Finding a better way to search computer hard drives isn't a new idea. As even Microsoft Chairman Bill Gates has noted, it's ridiculous that people can search billions of Web pages much faster than they can pinpoint items on their own computers.
AltaVista, the search engine company that is now part of Yahoo, tried to solve the problem in 1998, but its solution never caught on. Terra Lycos of Spain, X1 Technologies of Pasadena and Copernic Technologies of Newton, Mass., all offer desktop search software.
And others will be following. Ask Jeeves acquired Tukaroo, a privately held desktop search company, in June. Yahoo has said it plans to have its search engine find locally stored information. And Time Warner's America Online is testing a new browser with desktop search software built in.
But Google has an advantage. Nearly 70 million people in the United States already visit Google.com each month to search the Web. Why not use Google to simultaneously search your PC?
That may be only the beginning for Google Desktop.
Now that Google is indexing the contents of individual PCs, analysts say it's only a matter of time before the company offers to store copies of those files on its vast farm of computer servers. People would be able to access their term papers and PowerPoint presentations from any Internet-connected device — whether it runs Windows or not — and easily search through them using the technology that made Google famous. Some Internet pundits have speculated that Google could even create its own word processor and other programs to compete with Microsoft's Office suite.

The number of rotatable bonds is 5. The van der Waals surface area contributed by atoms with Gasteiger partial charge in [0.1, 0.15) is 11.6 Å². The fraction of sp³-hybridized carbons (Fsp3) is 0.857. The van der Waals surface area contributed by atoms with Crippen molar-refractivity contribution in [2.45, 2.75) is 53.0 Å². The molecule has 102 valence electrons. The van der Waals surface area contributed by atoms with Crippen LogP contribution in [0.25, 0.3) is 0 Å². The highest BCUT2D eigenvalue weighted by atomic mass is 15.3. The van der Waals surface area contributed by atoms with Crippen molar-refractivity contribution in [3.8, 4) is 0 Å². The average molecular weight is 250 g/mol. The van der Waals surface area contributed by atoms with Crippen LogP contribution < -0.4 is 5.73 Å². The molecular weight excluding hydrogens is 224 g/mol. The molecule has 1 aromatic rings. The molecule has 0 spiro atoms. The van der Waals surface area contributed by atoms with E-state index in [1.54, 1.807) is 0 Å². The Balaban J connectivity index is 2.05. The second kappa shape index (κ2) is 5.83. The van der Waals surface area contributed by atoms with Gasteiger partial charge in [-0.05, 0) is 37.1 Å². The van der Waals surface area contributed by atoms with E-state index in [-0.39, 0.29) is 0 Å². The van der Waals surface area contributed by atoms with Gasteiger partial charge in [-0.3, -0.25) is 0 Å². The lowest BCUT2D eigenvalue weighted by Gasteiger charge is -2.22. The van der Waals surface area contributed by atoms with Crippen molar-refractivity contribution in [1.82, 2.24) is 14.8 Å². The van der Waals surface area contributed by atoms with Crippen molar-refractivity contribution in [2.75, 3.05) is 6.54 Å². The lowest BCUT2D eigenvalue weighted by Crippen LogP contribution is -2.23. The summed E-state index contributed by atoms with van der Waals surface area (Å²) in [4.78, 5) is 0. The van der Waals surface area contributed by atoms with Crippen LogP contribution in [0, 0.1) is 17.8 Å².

Mayer, the Google executive, would not comment on whether the company plans to offer such services.
If Google does, that could mean trouble for Microsoft. The more you can do on the Internet, the less important your PC becomes. Indeed, Gates has been worrying about the Internet making Windows less relevant since 1995 and has invested billions of dollars in developing new Web programs and services.
That investment includes a homegrown search engine, which Microsoft is still testing and tweaking, and Lookout for desktop search.
"We are committed to delivering the best possible search experience for customers," MSN product manager Justin Osmer said in a statement. "Our focus is on helping consumers get faster, cleaner and easier access to the information they want, not [on] what other companies are doing."
That could make the Google platform more important than the operating system platform.
Marc Andreessen, a Silicon Valley executive who knows something about brawling with Microsoft, believes that predictions of a brewing battle between Microsoft and Google is just talk. The co-founder of Netscape Communications, the Web browser that Microsoft demolished using illegal tactics, said last week that Google "is being essentially led by the nose into a direct confrontation with Microsoft" by the media and Web bloggers.
"Everyone is spoiling for a fight," he said at the Web 2.0 conference here. "I've seen it before."
Google, however, appears acutely aware of the fierce competition. Although Google Desktop can search through conversations conducted with AOL Instant Messenger, it doesn't work with programs from Yahoo or Microsoft.